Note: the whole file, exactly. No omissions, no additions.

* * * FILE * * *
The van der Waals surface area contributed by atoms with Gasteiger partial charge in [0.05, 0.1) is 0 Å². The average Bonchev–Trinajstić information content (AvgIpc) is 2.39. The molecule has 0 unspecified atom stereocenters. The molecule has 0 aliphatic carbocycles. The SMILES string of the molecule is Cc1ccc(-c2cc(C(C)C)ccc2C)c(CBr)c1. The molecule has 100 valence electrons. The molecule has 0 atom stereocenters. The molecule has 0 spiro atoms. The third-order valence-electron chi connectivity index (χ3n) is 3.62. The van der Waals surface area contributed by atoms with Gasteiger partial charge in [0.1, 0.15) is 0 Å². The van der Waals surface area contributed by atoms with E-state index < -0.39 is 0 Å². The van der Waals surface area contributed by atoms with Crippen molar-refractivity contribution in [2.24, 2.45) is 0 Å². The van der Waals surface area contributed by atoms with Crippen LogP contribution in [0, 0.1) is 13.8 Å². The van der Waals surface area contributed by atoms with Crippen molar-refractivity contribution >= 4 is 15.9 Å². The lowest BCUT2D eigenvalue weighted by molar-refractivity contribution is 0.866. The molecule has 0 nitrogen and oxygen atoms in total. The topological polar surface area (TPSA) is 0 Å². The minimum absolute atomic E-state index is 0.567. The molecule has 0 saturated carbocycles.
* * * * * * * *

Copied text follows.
The van der Waals surface area contributed by atoms with Gasteiger partial charge in [0.05, 0.1) is 0 Å². The average Bonchev–Trinajstić information content (AvgIpc) is 2.39. The molecule has 0 unspecified atom stereocenters. The molecule has 0 aliphatic carbocycles. The SMILES string of the molecule is Cc1ccc(-c2cc(C(C)C)ccc2C)c(CBr)c1. The molecule has 100 valence electrons. The molecule has 0 atom stereocenters. The molecule has 0 spiro atoms. The third-order valence-electron chi connectivity index (χ3n) is 3.62. The van der Waals surface area contributed by atoms with Gasteiger partial charge in [0.1, 0.15) is 0 Å². The van der Waals surface area contributed by atoms with E-state index < -0.39 is 0 Å². The van der Waals surface area contributed by atoms with Crippen molar-refractivity contribution in [2.24, 2.45) is 0 Å². The van der Waals surface area contributed by atoms with Crippen LogP contribution in [0, 0.1) is 13.8 Å². The van der Waals surface area contributed by atoms with Crippen molar-refractivity contribution >= 4 is 15.9 Å². The lowest BCUT2D eigenvalue weighted by molar-refractivity contribution is 0.866. The molecule has 0 nitrogen and oxygen atoms in total. The topological polar surface area (TPSA) is 0 Å². The minimum absolute atomic E-state index is 0.567. The molecule has 0 saturated carbocycles.